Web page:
Photo Credit: Tomer Neuberg/Flash90
Labor Party Chairman Amir Peretz

Following the biggest failure in its history in the April 19 Knesset elections which morphed it downward from 24 to 6 seats, the Labor party on Tuesday chose MK Amir Peretz to replace former chairman Avi Gabai, who might as well have been a Likud saboteur for the damage he inflicted on the party Ben Gurion built.

Peretz, the former mayor of rocket-plagued Sderot in the Negev, former chairman of the Histadrut central labor union, and the guy who defeated Shimon Peres to become Labor chairman in 1995, won 47% of the party’s primary vote, or 13,559 votes.

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Peretz defeated fellow MKs Itzik Shmuli and Stav Shafir, who each gained 26% of the votes.

The turnout Tuesday was abysmal: only 45.6% of the members bothered to show up (that’s 29,774 voters) – compared with the average of 60% in recent primaries. Peretz benefited from the low turnout, because he is close to the trade unions which are skilled in vote packaging, while the other two candidates had to work à la carte.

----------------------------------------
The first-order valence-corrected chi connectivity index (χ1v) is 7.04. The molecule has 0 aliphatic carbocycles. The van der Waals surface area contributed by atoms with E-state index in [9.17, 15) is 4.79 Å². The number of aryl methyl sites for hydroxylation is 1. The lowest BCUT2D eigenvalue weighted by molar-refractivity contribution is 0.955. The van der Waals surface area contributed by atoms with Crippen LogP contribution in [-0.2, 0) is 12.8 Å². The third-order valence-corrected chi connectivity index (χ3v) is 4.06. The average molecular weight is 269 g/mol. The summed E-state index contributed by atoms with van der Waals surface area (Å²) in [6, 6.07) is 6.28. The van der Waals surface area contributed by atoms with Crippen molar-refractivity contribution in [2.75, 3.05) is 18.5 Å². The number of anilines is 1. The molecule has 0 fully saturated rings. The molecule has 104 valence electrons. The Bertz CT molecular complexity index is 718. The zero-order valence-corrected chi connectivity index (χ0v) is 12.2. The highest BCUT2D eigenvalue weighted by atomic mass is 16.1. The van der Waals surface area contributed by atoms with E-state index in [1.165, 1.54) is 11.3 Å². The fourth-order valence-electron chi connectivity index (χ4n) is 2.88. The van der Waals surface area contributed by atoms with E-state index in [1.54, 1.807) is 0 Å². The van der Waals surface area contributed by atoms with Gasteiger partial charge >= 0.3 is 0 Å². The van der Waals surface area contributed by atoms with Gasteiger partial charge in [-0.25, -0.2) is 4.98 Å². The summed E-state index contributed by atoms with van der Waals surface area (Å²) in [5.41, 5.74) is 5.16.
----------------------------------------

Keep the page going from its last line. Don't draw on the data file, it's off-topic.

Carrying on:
Amir Peretz’s political credentials are even more volatile than those of his former one-time partner, Tzipi Livni. We picked them yp from Wikipedia:

Party affiliations:

1988–1992 Alignment
1992–1999 Labor Party
1999–2004 One Nation
2004–2012 Labor Party
2013–2015 Hatnuah (with Tzipi Livni)
2015–2019 Zionist Union (the revamped Labor party)
2019–present Labor Party

Ministerial roles

2006–2007 Minister of Defense (when he did that unforgettable thing of staring at the front through capped binoculars)

Amir Peretz (R) with covered binoculars / Effi Sharir of Yedioth Aharonoth, via Wikimedia

2006–2007 Deputy Prime Minister
2013–2014 Minister of Environmental Protection

Other roles

2005–2006 Leader of the Opposition
2005–2007 Leader of the Israeli Labor Party
2019–present Leader of the Israeli Labor Party

Peretz is credited with the Iron Dome project, which some find to be morally reprehensible, seeing as it stops the most catastrophic rocket attacks against Israeli civilians, thus helping to maintain a stalemate during which Israel’s government is not urged by a critical majority to go after the terrorists inside the Gaza Strip in a manner that ends their existence once and for all. Only the few thousand Israelis near the Gaza border are complaining, but their voices are only heard after a rocket lands near Tel Aviv.

One good thing from last night: the vote results were tabulated and announced in a matter of seconds.

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